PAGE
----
The Stereotype-Defying MBAs In The Class of 2018

Incoming MBA students in the Class of 2018

Incoming MBA students in the Class of 2018

A.J. Steigman describes himself as “an international chess champion, investment banker-turned-entrepreneur, and Lyme disease survivor.” Just 31, Steigman could easily be characterized as a prodigy. Competing in chess tournaments when he was just five, he bested Bobby Fischer by becoming a Master at age 13. In 2010, he co-founded Soletron, a social networking, content, and e-commerce platform, in his parent’s garage. A year later, it ranked in the top 99.7% of all trafficked websites in the world. Now, Steigman is taking on a new challenge as one of the 851 members of Wharton’s MBA Class of 2018.

What would drive someone like Steigman to take two years off to pursue a graduate business degree? For one, he hopes to become a better entrepreneur. Between Wharton’s resources and location, Steigman believes he can get the greatest return from his time at the school. “Wharton has a rich history of encouraging entrepreneurship, and I wanted to team up with the brightest minds there to identify the next industry disruptor,” he explains. “An important skill that I gained from chess is the ability to learn from other top players. To fully optimize oneself, one needs to learn from others, and I can’t think of a better place than Wharton for doing this to help me reach my professional goals.”


Wharton's A.J. Steigman

Wharton’s A.J. Steigman

Steigman isn’t alone. This fall, thousands of top professionals will be streaming back to campus to position themselves for the next big step —whether that is switching careers or gaining the knowledge necessary for move up the ladder of success. Who are these students, really? What motivates them to pick certain MBA programs? What advice would they give prospective students? To answer these and other questions, Poets&Quants invited over 40 leading full-time MBA programs to participate in our annual “Meet the Class of…” series.  Looking at their incoming 2018 class (or 2017 class for one-year programs), we asked these schools to share up to 12 first-year students who epitomize their program’s goals and spirit. Our objective was simple: We wanted to dispel the stereotypes by getting to know the students themselves. More than that, we hoped that readers could see themselves through these students, to erase any reservations they may have about pursuing an MBA, one of the most valuable degrees in the world. As a result, Poets&Quants will be running over 40 school-specific profiles of the 2018 Class this fall.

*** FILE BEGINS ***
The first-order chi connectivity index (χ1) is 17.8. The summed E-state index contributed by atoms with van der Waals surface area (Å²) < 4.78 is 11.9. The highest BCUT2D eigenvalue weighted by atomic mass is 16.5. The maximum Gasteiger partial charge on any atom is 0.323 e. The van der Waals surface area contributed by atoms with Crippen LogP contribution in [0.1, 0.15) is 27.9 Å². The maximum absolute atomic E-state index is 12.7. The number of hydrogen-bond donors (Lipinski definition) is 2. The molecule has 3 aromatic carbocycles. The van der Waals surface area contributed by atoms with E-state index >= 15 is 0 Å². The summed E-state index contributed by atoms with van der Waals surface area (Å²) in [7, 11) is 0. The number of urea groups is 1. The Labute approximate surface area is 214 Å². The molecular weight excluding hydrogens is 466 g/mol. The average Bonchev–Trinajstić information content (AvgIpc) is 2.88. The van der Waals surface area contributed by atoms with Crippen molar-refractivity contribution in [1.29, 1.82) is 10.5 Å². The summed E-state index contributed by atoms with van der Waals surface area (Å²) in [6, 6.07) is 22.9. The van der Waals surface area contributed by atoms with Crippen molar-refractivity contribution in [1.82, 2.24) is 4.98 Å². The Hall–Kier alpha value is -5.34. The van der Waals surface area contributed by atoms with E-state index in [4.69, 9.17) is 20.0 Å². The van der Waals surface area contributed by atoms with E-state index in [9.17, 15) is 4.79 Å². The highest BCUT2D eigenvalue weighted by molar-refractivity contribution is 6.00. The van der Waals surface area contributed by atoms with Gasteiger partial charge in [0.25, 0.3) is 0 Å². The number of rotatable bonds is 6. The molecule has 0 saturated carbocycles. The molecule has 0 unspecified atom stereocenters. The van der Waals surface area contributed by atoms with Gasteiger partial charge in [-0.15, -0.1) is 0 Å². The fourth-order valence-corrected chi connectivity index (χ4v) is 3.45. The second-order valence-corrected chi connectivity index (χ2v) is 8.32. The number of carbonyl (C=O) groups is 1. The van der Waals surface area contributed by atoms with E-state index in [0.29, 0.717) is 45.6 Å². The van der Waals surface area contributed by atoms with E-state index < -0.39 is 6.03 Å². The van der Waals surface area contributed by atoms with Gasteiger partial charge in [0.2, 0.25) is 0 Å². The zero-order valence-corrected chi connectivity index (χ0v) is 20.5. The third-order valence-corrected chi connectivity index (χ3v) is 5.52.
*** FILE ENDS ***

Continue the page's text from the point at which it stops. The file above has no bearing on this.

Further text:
After reviewing nearly 300 profiles thus far, one theme emerges. Business school is truly a great melting pot, with this year’s first years hailing from locales as diverse as Bucaramanga (Colombia), Tirana (Albania), Accra (Ghana), and Dhaka (Bangladesh). As undergrads, these incoming MBA students majored in such traditional staples as finance and engineering, along with more exotic disciplines that include anthropology and architecture. While many boast McKinsey, Google, Goldman Sachs, and Procter & Gamble on their resumes, others are deeply rooted in service, working in institutions ranging from Teach For America to the Navy SEALS.